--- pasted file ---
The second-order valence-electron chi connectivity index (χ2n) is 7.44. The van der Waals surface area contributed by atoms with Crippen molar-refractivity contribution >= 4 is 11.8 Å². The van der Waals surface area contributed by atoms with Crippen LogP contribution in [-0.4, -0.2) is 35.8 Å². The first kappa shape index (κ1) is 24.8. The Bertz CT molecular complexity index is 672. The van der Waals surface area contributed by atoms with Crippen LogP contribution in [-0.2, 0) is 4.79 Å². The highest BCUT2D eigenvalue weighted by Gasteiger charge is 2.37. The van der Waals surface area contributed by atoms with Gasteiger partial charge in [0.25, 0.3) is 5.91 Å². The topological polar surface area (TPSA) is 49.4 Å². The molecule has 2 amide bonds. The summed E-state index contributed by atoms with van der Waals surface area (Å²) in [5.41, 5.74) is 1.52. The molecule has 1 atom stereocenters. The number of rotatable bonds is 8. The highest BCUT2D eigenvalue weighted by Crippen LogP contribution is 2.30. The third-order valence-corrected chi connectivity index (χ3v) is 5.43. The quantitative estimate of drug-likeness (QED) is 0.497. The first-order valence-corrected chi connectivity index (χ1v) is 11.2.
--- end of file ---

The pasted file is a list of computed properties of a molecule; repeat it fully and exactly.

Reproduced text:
The second-order valence-electron chi connectivity index (χ2n) is 7.44. The van der Waals surface area contributed by atoms with Crippen molar-refractivity contribution >= 4 is 11.8 Å². The van der Waals surface area contributed by atoms with Crippen LogP contribution in [-0.4, -0.2) is 35.8 Å². The first kappa shape index (κ1) is 24.8. The Bertz CT molecular complexity index is 672. The van der Waals surface area contributed by atoms with Crippen LogP contribution in [-0.2, 0) is 4.79 Å². The highest BCUT2D eigenvalue weighted by Gasteiger charge is 2.37. The van der Waals surface area contributed by atoms with Gasteiger partial charge in [0.25, 0.3) is 5.91 Å². The topological polar surface area (TPSA) is 49.4 Å². The molecule has 2 amide bonds. The summed E-state index contributed by atoms with van der Waals surface area (Å²) in [5.41, 5.74) is 1.52. The molecule has 1 atom stereocenters. The number of rotatable bonds is 8. The highest BCUT2D eigenvalue weighted by Crippen LogP contribution is 2.30. The third-order valence-corrected chi connectivity index (χ3v) is 5.43. The quantitative estimate of drug-likeness (QED) is 0.497. The first-order valence-corrected chi connectivity index (χ1v) is 11.2.